Being With Ourselves

St. Matt's Community   -  

Our first relationship is with ourselves.


Human beings are created in the image of God (in other words, we were made to reflect his light). We believe God is Father, Son, and Holy Spirit – three in one – so we have a God who is in relationship and has been since before the beginning of time. If you want to live into who you were designed to be (a fulfilling, life-giving, energy-bringing, happy-making prospect) you need to be in relationships. The greatest commandments* then are not a burden or slog but actually the path to life as it was meant to be lived.


*”‘Love the Lord your God with all your heart and with all your soul and with all your strength and with all your mind’; and, ‘Love your neighbor as yourself.'” – Jesus in Luke 10:27


The first relationship we have, or first-person, is I. Before we can get to loving our neighbour, we have to face the fact that behind our fear of being with people different than us – especially teenagers – is that we do not know how to first be with ourselves. Being still, sitting in quiet self-reflection, and knowing what’s going on inside ourselves is hard work.


Perhaps you have been on a silent retreat, taken time to journal, or gone to therapy, and experienced one of the few places or methods designed for us to stop the hurried pace of our lives and process. You’ll notice these things require planning and intention. Busyness is the enemy of our souls. Downtime is not a sin, or a reward to earn. Sabbath rest is a command – a rule for life – that still applies to our Christian faith today.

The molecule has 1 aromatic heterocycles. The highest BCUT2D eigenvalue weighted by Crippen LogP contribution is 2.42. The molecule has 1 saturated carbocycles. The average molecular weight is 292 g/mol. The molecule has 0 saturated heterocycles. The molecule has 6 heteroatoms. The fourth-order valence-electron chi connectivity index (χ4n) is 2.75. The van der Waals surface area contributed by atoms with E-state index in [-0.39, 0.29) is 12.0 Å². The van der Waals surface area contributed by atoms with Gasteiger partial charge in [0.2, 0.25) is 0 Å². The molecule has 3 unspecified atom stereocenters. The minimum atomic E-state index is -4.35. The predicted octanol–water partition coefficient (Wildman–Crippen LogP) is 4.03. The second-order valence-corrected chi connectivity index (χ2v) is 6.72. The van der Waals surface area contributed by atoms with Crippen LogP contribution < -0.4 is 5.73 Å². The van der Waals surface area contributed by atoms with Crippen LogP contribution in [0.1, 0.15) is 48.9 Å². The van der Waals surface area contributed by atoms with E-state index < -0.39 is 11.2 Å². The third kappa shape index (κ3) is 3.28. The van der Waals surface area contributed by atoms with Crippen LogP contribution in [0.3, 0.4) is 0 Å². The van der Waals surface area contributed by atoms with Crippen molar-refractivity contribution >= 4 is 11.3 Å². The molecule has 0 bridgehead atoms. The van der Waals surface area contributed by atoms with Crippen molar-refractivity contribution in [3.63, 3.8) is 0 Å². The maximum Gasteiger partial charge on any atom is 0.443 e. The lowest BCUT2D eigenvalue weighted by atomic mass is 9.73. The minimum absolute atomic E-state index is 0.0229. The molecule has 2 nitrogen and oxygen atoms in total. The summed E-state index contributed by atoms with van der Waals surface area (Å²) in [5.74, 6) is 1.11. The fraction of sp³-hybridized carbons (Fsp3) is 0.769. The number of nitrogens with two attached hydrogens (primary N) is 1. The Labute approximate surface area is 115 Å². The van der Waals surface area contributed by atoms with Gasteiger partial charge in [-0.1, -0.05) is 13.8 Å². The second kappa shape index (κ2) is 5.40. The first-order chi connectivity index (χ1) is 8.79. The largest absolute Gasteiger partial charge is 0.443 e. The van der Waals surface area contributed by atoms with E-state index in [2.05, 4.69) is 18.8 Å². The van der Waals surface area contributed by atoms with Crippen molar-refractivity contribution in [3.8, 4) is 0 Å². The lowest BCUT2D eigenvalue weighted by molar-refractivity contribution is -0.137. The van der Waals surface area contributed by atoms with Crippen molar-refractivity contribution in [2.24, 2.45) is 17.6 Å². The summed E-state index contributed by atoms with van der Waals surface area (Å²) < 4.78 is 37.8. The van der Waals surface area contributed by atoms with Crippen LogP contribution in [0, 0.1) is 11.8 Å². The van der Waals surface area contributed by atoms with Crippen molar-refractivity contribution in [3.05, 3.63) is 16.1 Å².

Anthropologist Angeles Arrien relates that in many indigenous cultures a dispirited or disconnected person is diagnosed by asking for questions:


Where in your life did you stop singing?

Where in your life did you stop dancing?

Where in your life did you stop telling stories?

Where in your life did you stop listening to silence?


Listening to music, creating art, learning to dance, singing, telling stories (that don’t involve gossip about neighbours or complaining about work), and listening to silence are core to our well-being as adults. These are spirited activities that remind us we are more than our roles and our jobs. They are also core to the spiritual lives of teenagers. Young people are all about this stuff.


If we truly want to connect to people who are different than us, and convey to our teenagers that church and relationships with Christian women and men matter, then we must reconnect to our own spiritual – spirited – roots. We must be comfortable with ourselves, and love, honour, and cherish our own image-of-God within, before we can love freely and be present with others.


Ask God to show you one small step you can take today that reduces your busyness and makes time for your relationship with self and God.